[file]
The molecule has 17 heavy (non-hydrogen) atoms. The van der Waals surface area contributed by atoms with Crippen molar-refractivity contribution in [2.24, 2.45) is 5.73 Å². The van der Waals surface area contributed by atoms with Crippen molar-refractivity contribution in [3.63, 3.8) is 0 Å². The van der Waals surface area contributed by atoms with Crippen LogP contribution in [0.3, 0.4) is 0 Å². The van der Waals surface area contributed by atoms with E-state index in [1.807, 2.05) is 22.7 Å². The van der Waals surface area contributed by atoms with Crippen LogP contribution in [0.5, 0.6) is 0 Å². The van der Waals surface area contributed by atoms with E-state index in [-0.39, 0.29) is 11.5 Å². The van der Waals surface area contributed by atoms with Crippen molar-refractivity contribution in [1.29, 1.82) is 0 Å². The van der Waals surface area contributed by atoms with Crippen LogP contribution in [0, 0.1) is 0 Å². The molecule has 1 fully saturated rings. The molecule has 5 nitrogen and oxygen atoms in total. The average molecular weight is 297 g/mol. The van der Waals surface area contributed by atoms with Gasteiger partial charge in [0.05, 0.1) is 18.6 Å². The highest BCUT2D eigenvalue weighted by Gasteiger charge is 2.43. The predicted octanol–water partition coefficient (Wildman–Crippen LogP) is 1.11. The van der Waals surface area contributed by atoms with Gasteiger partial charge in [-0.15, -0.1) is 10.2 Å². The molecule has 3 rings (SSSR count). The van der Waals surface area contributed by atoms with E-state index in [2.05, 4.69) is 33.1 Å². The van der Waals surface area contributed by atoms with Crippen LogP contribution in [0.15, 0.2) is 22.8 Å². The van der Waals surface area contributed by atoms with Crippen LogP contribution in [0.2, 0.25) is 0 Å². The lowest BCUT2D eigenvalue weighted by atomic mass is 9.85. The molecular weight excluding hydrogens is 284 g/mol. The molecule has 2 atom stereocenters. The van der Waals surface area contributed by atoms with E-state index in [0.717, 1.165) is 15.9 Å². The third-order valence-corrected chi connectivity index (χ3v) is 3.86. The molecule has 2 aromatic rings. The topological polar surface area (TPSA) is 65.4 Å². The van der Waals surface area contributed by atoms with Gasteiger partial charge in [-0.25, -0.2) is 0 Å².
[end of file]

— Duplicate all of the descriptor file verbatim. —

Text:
The molecule has 17 heavy (non-hydrogen) atoms. The van der Waals surface area contributed by atoms with Crippen molar-refractivity contribution in [2.24, 2.45) is 5.73 Å². The van der Waals surface area contributed by atoms with Crippen molar-refractivity contribution in [3.63, 3.8) is 0 Å². The van der Waals surface area contributed by atoms with Crippen LogP contribution in [0.3, 0.4) is 0 Å². The van der Waals surface area contributed by atoms with E-state index in [1.807, 2.05) is 22.7 Å². The van der Waals surface area contributed by atoms with Crippen LogP contribution in [0.5, 0.6) is 0 Å². The van der Waals surface area contributed by atoms with E-state index in [-0.39, 0.29) is 11.5 Å². The van der Waals surface area contributed by atoms with Crippen molar-refractivity contribution in [1.29, 1.82) is 0 Å². The van der Waals surface area contributed by atoms with Crippen LogP contribution in [0, 0.1) is 0 Å². The molecule has 1 fully saturated rings. The molecule has 5 nitrogen and oxygen atoms in total. The average molecular weight is 297 g/mol. The van der Waals surface area contributed by atoms with Gasteiger partial charge in [0.05, 0.1) is 18.6 Å². The highest BCUT2D eigenvalue weighted by Gasteiger charge is 2.43. The predicted octanol–water partition coefficient (Wildman–Crippen LogP) is 1.11. The van der Waals surface area contributed by atoms with Gasteiger partial charge in [-0.15, -0.1) is 10.2 Å². The molecule has 3 rings (SSSR count). The van der Waals surface area contributed by atoms with E-state index in [2.05, 4.69) is 33.1 Å². The van der Waals surface area contributed by atoms with Crippen LogP contribution in [0.15, 0.2) is 22.8 Å². The van der Waals surface area contributed by atoms with Crippen LogP contribution in [0.2, 0.25) is 0 Å². The lowest BCUT2D eigenvalue weighted by atomic mass is 9.85. The molecular weight excluding hydrogens is 284 g/mol. The molecule has 2 atom stereocenters. The van der Waals surface area contributed by atoms with E-state index in [0.717, 1.165) is 15.9 Å². The third-order valence-corrected chi connectivity index (χ3v) is 3.86. The molecule has 2 aromatic rings. The topological polar surface area (TPSA) is 65.4 Å². The van der Waals surface area contributed by atoms with Gasteiger partial charge in [-0.25, -0.2) is 0 Å².